Since she’s hung out with any number of bands at various venues, you’d expect she might’ve shared a doob or two with rock stars. “Oh, it has happened,” she said, but she’s not one to name names. “Nah, I don’t do that.”
Not even when she met Brian May of Queen, lead guitarist for her all-time favorite group? “It was late enough in his career; he was completely sober by then, so no,” she laughed.
But for Joan Holliday, the magical moment in question transpired a few years back at the annual Green River Festival, on a grassy hillside on one of those sunny Greenfield days worth singing about. “I was just thinking, such a beautiful spot … for a little herbal remedy.” The indie folk quartet Darlingside was onstage, their four-part harmonies crisp in the air. “So lovely, just wafting over. I’d gotten all of my work out of the way. I had no more bands to intro. All was right with the world. Yeah, there are problems everywhere but there are still beautiful moments like this,” says Holliday.
PUSHING THE CANNABIS
“The universe is always pushing the cannabis on me,” said Easthampton comedian Rob Murphy, co-founder of Disturbed Theatre. “The first place I lived in western Mass, to the most recent, I’ve got pothead neighbors. No matter where, I immediately find myself in a smokers’ community.”
“Everybody gets high!” he once told his landlord, who snapped, “No, everybody does NOT get high!”
Like most, Murphy can remember his first time. Figuring that Senior Skip Day would work just as well for juniors, Rob and his underaged friends convened on Highland Falls, right next to West Point, and just drove around giggling and passing joints. “Security was not big on the just driving around part, but I remember feeling, this is so f–ing good. I was literally laughing for eight hours.”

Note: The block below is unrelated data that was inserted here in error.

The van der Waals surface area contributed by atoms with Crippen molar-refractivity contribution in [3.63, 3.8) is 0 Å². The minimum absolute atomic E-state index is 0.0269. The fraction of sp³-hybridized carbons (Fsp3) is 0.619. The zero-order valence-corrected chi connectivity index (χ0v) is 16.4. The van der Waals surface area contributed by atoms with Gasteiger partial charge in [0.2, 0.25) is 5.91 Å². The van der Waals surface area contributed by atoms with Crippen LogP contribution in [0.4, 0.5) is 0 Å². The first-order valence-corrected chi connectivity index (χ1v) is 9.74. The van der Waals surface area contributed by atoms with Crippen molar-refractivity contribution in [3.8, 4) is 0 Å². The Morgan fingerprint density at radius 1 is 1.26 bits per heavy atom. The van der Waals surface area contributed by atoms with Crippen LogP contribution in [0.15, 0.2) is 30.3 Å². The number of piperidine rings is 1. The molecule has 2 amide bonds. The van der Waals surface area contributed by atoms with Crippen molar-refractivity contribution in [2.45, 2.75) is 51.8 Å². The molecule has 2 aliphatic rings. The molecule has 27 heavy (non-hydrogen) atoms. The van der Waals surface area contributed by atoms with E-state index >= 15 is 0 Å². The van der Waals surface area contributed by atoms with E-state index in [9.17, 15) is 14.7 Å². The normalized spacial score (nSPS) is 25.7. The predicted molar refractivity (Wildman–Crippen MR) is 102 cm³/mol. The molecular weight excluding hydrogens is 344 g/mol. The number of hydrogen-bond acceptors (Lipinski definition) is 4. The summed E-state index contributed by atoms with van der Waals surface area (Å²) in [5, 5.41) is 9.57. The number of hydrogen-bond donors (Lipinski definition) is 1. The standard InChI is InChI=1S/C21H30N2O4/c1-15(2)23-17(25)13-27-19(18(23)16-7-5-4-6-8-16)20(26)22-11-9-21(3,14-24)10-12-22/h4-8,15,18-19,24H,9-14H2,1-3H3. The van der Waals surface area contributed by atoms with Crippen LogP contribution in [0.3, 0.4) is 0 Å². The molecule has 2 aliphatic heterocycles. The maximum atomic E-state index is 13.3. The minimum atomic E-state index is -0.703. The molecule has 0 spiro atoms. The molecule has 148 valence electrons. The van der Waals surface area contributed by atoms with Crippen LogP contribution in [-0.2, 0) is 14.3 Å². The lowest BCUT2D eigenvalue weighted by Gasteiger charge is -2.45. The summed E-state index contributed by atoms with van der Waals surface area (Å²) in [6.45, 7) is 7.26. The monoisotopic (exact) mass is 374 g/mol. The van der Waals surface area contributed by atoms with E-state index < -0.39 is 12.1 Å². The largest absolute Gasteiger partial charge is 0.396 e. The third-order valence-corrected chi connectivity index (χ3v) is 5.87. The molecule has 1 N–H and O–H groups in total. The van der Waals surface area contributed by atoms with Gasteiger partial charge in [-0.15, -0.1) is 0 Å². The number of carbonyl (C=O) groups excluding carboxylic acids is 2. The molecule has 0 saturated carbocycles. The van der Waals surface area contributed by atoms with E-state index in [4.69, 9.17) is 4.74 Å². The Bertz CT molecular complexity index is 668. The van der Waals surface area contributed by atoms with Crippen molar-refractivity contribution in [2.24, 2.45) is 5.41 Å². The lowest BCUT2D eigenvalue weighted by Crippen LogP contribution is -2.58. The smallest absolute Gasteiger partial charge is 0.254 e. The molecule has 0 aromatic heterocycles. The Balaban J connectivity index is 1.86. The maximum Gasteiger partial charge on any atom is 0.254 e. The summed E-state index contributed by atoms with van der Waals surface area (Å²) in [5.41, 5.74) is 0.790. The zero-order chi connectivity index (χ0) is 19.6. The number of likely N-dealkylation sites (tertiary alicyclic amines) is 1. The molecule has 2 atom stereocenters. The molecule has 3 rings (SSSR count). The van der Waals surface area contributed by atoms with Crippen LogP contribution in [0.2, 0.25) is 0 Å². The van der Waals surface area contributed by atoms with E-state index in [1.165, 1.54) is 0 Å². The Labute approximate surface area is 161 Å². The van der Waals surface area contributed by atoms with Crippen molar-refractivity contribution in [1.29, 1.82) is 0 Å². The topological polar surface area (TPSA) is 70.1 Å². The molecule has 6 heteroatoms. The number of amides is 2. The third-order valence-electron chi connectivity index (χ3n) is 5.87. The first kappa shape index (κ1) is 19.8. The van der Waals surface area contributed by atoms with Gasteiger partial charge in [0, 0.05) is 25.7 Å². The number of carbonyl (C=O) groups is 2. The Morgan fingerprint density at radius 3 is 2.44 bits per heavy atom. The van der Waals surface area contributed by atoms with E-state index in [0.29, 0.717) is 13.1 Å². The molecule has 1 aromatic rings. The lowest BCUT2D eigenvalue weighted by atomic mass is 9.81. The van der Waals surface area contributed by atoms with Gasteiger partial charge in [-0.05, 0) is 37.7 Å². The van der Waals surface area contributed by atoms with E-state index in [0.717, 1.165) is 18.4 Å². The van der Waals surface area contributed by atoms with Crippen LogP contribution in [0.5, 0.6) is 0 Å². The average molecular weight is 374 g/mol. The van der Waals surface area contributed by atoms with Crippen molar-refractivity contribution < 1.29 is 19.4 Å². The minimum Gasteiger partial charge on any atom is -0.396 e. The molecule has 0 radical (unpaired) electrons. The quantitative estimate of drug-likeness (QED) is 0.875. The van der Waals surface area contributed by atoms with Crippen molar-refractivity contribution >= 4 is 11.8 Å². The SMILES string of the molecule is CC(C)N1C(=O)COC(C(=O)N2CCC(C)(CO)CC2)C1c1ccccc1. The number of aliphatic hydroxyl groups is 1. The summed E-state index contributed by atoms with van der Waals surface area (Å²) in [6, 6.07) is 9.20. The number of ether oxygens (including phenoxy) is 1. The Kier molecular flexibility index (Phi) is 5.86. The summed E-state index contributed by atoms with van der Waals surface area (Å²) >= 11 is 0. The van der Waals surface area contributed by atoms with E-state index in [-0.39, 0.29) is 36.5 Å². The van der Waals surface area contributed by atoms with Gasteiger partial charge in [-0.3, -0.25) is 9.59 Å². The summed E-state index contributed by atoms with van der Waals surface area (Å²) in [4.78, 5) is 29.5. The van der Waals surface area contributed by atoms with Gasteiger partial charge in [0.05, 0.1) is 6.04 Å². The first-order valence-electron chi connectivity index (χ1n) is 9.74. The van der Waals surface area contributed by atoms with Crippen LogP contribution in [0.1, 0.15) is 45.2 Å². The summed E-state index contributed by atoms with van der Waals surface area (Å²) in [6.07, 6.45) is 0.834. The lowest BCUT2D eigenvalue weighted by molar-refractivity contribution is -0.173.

The Falls likely started it but, unlike Lord Russ, Murphy only needs to be near water, not necessarily in it, to fully enhance the buzz. “By a body of water, or anywhere outdoors in nature. The Hudson River Valley was great, but Nashawannuck Pond will suffice,” he laughed.
Murphy grows his own grass, marveling at the concept of “seeds turning into towering plants.”
An earlier Prohibition-era growing operation ended when the place got hit by thieves, creating the classic conundrum: finding yourself a victim of crime while committing one. “Whattya do — call the cops?” Murphy asks.
Like Lovett and DeShields, Murphy’s not one for performing stoned. “I’ve never done sketches high,” said Murphy, “but the most fun was had hanging out after the show. Disturbed Theatre and Trailer Park put on a Zombie Prom on Halloween at the WW2 Club — many sketches coming out as zombies.” Then the tree-splitting storm named Alfred hit. “They pulled the plug early, postponed it to next weekend. The whole lustre of Halloween gone out the window. Then Tom Mahnken (of Trailer Park) came over and said, ‘We’ll have a good time — you want a pot cookie?’”
As for comedy, “My kids make me laugh all the time,” he said. He and his 15-year-old have an entertaining and ongoing banter and even vacation together, one learning about the 1970s, the other learning, learning, learning. “A 60-year-old man and a teen hang out in New York City and have a great time,” he laughed. “We’re going again the end of August — 10 days.”
And then there’s the super casual user, Hadley’s Hilary Price, creator of the wildly successful syndicated comic strip Rhymes with Orange, familiar to readers of the Daily Hampshire Gazette. Price has been drawing the strip since 1995, the youngest woman to have ever been syndicated. You might surmise that a person who dreams up and draws a gag strip seven days a week for 27 years would “wake and bake” on a daily basis. Nope. As for that iconic Valley location …